Did the South ever have a chance? What if Lee had smashed McClellan's horribly-led army at Antietam and threatened or even captured Washington City early in the war? What if Britain and France had then recognized the Confederacy, and President Davis had negotiated secession from a position of strength? He thought of the flag streaming from his panzer's mast; it was nearly identical to the first national flag of the Confederate States of America, three big horizontal bars, red-white-red, with a big square starfield in the corner over two of them. The Confederate flag had carried a blue field, with one white star for each state in the Confederacy; the Republic's flag held a single, large star on black, symbolizing a united Republic across the depths of space. Would slavery have been phased out peacefully, as was already underway even in the South through simple economics, preventing over a century of resentment and hatred? Would the Founders have felt the need to Escape that different world?

Would our flag be a different color?

Nendel pulled off a glove and looked at his hand. Generations of mating without racial prejudice had given many Jeffersonians a healthy, permanent tan. Or would I?

A statue crumbled beneath the panzer's tracks - Kresek III, successor to the overconfident Emperor captured at Nouveau Corsica. Kresek II wasn't completely insane - he saw us poised to blow his planet and his whole empire out from under him, and ordered a surrender. But his son was mad, ignoring the order, declaring his father dead, himself emperor, and the war to the death.

We don't have an emperor - or a president, or a king, or a prime minister. No one person or family should have that much power. We divide it among five, each elected every five years in one-year rotation so that no one, or two or three, can build a political power base; and those five answer to representatives from all over the Republic, standing not just for planetary or provincial boundaries but real percentages of the population. Our ‘leaders' know their place, and have learned not to stray from it.

Benjamin Franklin was opposed to the idea of a president, but supported the American Constitution because no one had any better ideas. The Founders studied every government in history and performed countless experiments to make an improvement.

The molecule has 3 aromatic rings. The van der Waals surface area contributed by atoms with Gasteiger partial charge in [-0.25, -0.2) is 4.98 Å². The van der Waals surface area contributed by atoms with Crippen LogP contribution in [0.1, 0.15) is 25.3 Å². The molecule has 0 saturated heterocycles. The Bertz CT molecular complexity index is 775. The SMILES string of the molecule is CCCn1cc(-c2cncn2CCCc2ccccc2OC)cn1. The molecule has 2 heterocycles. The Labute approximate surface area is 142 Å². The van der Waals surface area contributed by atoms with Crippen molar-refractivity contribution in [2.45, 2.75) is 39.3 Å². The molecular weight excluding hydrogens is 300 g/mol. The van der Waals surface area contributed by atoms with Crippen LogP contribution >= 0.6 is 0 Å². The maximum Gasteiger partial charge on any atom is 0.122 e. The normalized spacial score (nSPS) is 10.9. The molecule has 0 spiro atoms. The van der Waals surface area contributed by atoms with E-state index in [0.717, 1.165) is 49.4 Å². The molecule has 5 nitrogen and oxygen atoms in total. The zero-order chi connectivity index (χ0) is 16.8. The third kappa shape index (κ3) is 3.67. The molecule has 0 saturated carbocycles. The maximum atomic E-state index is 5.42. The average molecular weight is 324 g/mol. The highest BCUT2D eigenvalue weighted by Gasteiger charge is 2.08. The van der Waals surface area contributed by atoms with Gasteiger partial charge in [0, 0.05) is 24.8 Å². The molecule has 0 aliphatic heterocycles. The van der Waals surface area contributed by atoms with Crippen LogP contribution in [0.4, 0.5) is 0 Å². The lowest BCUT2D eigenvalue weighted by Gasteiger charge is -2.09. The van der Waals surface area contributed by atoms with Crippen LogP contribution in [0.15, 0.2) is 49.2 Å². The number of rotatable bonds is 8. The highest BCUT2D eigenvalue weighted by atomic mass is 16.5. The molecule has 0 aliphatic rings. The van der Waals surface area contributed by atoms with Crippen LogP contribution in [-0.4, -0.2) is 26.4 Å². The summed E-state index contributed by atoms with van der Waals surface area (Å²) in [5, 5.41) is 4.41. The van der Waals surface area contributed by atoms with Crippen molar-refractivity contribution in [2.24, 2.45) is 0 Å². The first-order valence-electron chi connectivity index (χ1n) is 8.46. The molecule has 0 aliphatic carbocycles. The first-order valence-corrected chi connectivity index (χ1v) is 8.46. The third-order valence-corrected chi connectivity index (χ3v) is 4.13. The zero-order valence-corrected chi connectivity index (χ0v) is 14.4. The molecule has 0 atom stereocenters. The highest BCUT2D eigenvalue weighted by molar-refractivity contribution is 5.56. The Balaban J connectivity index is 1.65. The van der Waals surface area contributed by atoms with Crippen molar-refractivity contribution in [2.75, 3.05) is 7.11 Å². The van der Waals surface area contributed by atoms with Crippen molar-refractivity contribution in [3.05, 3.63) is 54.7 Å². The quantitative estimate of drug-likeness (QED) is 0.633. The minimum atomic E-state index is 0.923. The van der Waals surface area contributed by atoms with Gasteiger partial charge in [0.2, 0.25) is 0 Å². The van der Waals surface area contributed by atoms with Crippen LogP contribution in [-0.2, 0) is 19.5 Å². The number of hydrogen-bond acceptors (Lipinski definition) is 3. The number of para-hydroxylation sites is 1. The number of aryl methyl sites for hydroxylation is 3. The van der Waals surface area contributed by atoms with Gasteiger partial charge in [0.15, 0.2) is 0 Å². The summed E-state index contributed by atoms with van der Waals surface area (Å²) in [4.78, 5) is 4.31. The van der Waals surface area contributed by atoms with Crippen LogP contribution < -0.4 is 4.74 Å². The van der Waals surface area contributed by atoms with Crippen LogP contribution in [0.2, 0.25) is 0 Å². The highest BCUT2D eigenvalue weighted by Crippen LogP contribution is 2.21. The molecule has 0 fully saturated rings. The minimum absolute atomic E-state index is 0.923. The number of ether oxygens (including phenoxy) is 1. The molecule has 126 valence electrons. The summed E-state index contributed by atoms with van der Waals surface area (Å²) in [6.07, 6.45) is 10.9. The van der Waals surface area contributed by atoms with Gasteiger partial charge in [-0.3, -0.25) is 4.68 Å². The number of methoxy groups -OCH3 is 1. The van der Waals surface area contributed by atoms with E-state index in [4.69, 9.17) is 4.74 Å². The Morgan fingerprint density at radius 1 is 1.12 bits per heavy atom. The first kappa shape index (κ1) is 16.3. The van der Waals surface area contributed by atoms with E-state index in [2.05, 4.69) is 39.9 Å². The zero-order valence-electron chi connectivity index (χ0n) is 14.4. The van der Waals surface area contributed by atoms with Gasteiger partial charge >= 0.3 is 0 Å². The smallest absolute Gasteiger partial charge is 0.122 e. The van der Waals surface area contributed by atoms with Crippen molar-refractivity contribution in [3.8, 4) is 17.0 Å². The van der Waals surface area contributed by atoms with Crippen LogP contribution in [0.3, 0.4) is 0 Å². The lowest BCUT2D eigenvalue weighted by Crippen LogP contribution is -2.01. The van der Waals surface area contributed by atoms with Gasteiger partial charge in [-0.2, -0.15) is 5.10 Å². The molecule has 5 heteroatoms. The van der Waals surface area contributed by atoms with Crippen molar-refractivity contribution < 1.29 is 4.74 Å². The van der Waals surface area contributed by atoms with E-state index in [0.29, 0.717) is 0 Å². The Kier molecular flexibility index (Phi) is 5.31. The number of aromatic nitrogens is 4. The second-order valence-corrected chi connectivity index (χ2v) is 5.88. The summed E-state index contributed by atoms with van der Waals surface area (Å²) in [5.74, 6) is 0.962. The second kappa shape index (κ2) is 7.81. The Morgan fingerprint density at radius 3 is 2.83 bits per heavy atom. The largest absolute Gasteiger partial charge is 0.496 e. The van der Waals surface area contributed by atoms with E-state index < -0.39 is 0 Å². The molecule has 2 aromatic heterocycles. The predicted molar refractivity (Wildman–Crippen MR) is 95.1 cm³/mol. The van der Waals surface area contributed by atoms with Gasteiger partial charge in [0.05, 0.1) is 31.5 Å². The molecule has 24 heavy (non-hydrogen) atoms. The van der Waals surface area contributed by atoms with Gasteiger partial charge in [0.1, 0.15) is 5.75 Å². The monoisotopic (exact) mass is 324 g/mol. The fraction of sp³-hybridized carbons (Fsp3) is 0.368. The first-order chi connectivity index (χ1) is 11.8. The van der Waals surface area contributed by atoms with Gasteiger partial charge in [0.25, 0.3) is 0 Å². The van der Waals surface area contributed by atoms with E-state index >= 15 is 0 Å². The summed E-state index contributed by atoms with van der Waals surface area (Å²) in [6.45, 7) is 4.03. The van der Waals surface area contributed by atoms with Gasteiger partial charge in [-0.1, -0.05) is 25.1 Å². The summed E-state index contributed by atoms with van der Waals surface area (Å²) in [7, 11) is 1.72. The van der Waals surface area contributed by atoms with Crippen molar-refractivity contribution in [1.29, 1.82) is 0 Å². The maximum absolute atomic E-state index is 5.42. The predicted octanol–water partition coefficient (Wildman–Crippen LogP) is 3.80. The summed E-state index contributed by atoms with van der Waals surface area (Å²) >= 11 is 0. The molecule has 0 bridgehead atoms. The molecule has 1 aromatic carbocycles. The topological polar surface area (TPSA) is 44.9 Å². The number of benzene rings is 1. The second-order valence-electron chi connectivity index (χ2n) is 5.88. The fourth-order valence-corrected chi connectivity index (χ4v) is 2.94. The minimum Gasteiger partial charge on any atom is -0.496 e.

The Pentamvirate makes policy, but they share the process and its results with us. I know how this war will end. The Empire thought our government weak - and it is, and we like it that way. It is our people who are strong.

Strong enough to destroy the Empire.

There will be no armistice, no treaty, no demilitarized zone. The Terran Empire will cease to exist. There won't be a shred remaining beyond museums and re-enactment hobbyists. Captured ships will be converted for our use, or given as payment for ships lost by civilian passenger and freight lines who donated theirs to the war effort. Weapons and equipment will be sold as souvenirs to our Citizens, at public auctions all over the Republic. Nendel glanced at Bollinger's trophy, the Imperial lieutenant's sidearm. Another example of Terran stagnation, it still used metallic cartridges and land-and-groove rifling; in the Republic's forces, even caseless small-arms were being phased out in favor of portable mass-drivers and the new directed-energy weapons. The lieutenant himself seemed to be in shock, his mind reeling from the kinetic weapon's fantastic display of controlled power and the captain's casual acceptance of it.

The funds raised at auction will be used to rebuild our worlds and care for our wounded. Nendel glanced at the scars on his hand, thought of his synthetic ribs, Mosley's artificial leg, Bollinger's skin replacements. I can't remember the last time I met a Marine who hadn't earned the Crimson Band. He knew that the next time he wore a dress uniform, there would be four blood-red stripes ringing the left sleeve - at least four. If he was careful - and lucky - the arm in that sleeve would still be the one he was born with.

He put his glove back on.

The Navy will be de-federalized and called the Space Patrol again. We won't disarm - that would be... unnatural - but we will stand down. The Marine Corps will be gradually downsized, or transferred back to the Exploration and Colonization Service, our soldiers rewarded and retrained as Imperial worlds are pacified and occupation forces become unnecessary.

The worlds of the Empire will be annexed, protected, controlled. Their children will become Subjects, with the same right and opportunity to earn Citizenship that I was born with. For the first time in the Republic's history, there will be more Subjects than Citizens, and it will stay that way for at least a generation - possibly several.

That's dangerous. But in time, our methods of education, health care, the liberation of human potential, proven over three centuries, will take hold. In time, their descendants will become our fellow Citizens. In time, the balance will be restored, and they will all be free, like us, participating in their history classes in fascinated horror, as I did.

They will not forget. We cannot allow anything about this war to be forgotten. But they will finally, after having slaughtered each other for thousands of years, change - and they won't be ‘they' anymore.

Nendel knew his cause was just. He knew that, aside from the haunting memory of what he had done to the boy in Houston, he and his nation fought clean. He knew what he had to do, and he knew that he would not hesitate to do it. But still, he wondered.

He wondered if he would ever laugh at anything again.